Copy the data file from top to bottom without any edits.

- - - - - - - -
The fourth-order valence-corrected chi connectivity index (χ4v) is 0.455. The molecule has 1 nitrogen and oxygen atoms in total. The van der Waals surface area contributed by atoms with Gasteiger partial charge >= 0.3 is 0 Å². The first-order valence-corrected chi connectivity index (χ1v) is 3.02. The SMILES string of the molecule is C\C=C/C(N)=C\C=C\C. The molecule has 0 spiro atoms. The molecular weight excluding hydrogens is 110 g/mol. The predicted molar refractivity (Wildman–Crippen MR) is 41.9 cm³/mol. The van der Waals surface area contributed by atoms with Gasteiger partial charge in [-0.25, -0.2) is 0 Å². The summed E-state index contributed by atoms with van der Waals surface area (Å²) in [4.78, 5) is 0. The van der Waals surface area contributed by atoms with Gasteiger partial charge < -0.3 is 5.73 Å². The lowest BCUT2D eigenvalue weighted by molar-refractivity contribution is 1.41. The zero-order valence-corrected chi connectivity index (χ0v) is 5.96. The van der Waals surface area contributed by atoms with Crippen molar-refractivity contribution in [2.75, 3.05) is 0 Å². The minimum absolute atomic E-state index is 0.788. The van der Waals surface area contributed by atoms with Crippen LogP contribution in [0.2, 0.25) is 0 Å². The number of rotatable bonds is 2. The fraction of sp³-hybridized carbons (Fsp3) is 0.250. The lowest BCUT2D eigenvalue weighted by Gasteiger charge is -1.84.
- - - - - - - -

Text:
The fourth-order valence-corrected chi connectivity index (χ4v) is 0.455. The molecule has 1 nitrogen and oxygen atoms in total. The van der Waals surface area contributed by atoms with Gasteiger partial charge >= 0.3 is 0 Å². The first-order valence-corrected chi connectivity index (χ1v) is 3.02. The SMILES string of the molecule is C\C=C/C(N)=C\C=C\C. The molecule has 0 spiro atoms. The molecular weight excluding hydrogens is 110 g/mol. The predicted molar refractivity (Wildman–Crippen MR) is 41.9 cm³/mol. The van der Waals surface area contributed by atoms with Gasteiger partial charge in [-0.25, -0.2) is 0 Å². The summed E-state index contributed by atoms with van der Waals surface area (Å²) in [4.78, 5) is 0. The van der Waals surface area contributed by atoms with Gasteiger partial charge < -0.3 is 5.73 Å². The lowest BCUT2D eigenvalue weighted by molar-refractivity contribution is 1.41. The zero-order valence-corrected chi connectivity index (χ0v) is 5.96. The van der Waals surface area contributed by atoms with Crippen molar-refractivity contribution in [2.75, 3.05) is 0 Å². The minimum absolute atomic E-state index is 0.788. The van der Waals surface area contributed by atoms with Crippen LogP contribution in [0.2, 0.25) is 0 Å². The number of rotatable bonds is 2. The fraction of sp³-hybridized carbons (Fsp3) is 0.250. The lowest BCUT2D eigenvalue weighted by Gasteiger charge is -1.84.